With Daniels Out, GOP’s Best Bet Is …
You go to war with the candidate you have.
May 23, 2011 - 12:00 am
About a year ago, I thought a Daniels-Ryan GOP ticket for the 2012 presidential race would have been ideal. Alas, Gov. Mitch Daniels is not running for the presidency. Neither is Haley Barbour, Mike Huckabee, Donald Trump, Mike Pence, John Thune, or Jim DeMint. Chris Christie, Rick Perry, and Jeb Bush probably won’t run either. Paul Ryan would still make a good VP choice, but he isn’t running for president.
Michele Bachmann, Herman Cain, Ron Paul, Gary Johnson, and Rick Santorum are all “dark horse” candidates. They stand little chance. Jon Huntsman is too liberal (and was in the Obama administration). Newt Gingrich’s campaign is already in trouble. Sarah Palin, I think, knows this isn’t her time.
That leaves Tim Pawlenty and Mitt Romney. Lame, I know. But Pawlenty’s lamer. Against President Obama, I will take Mitt Romney. Furthermore, Romney’s running mate should be Rep. Allen West. Romney-West 2012 would be very formidable. Let’s start with Romney.
We know Romney’s downfalls. He’s Ward Cleaver. Too clean. He’s “inauthentic,” an “establishment” politician. That’s unpopular these days. GOP primary voters want someone real, someone outside of politics; a self-made citizen reluctantly running for public office to save the day. Romney, on the other hand, has been running for president for six years. Then there is Romney’s health care bill which he passed in Massachusetts as governor. President Obama loves to thank and jibe Romney for setting the example on health care reform. It makes Obama’s awful health insurance law look moderate and undermines conservative criticism of it.
All this and more is true. But consider Romney’s strengths. He’s well known. He’s electable. He polls well against Obama. He looks and acts “presidential” (whatever that means). He’s been a governor of a state, an executive in the private sector, and he ran the 2002 Olympics in Salt Lake City. He’s disciplined, articulate, and well-versed in domestic and foreign policy. Romney will be quick to hit Obama on jobs and the economy, on the debt and deficit. When Obama holds Osama bin Laden’s scalp in front of the cameras, Romney won’t hesitate to say, “Yes, Mr. President. Good job. Now let’s talk about how the intelligence that was used for the operation was gathered.”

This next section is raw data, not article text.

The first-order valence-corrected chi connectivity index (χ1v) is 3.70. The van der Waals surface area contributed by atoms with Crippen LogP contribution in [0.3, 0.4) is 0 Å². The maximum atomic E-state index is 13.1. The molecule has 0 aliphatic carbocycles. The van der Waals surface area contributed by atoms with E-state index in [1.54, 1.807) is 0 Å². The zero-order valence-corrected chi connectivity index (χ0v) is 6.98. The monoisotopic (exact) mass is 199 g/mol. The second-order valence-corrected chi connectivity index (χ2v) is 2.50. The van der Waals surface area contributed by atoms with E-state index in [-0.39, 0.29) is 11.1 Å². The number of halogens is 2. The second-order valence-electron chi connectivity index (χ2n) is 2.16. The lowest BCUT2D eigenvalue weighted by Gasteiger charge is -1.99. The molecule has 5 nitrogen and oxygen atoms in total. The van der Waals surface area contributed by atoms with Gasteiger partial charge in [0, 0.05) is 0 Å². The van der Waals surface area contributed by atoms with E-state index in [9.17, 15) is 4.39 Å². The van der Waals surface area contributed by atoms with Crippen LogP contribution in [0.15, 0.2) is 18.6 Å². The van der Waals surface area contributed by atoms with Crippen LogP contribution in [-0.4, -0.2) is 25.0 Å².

With Daniels out, Romney’s the frontrunner. And yet he doesn’t seem to be preferred by much of anyone. He can fix that a number of ways. First, he ought to “go big” on foreign policy. Libya, Iran, Afghanistan, Pakistan, Iraq, Israel, China –– these are the issues, yes. But the big issue is our standing in the world. Obama has made it weaker. Romney ought to go big on domestic issues, as well. Unemployment and taxes are a problem. But entitlement insolvency is the heart of the matter. Fiscal issues are a worry. But monetary issues are paramount. Will someone other than Ron Paul ever speak about monetary policy? The opening for Romney is there to seize.
On health care and other issues, he must prove to conservatives that they will be able to hold a President Romney’s feet to the fire. Romney must clarify and champion his newfound federalism. He must promise to repeal ObamaCare. Period. He must seek to win over some of the libertarian-wing of the Republican Party with a sincere defense of states’ rights. That means getting with the times and not being an obstinate idiot about the drug war. That means respecting the Tenth Amendment.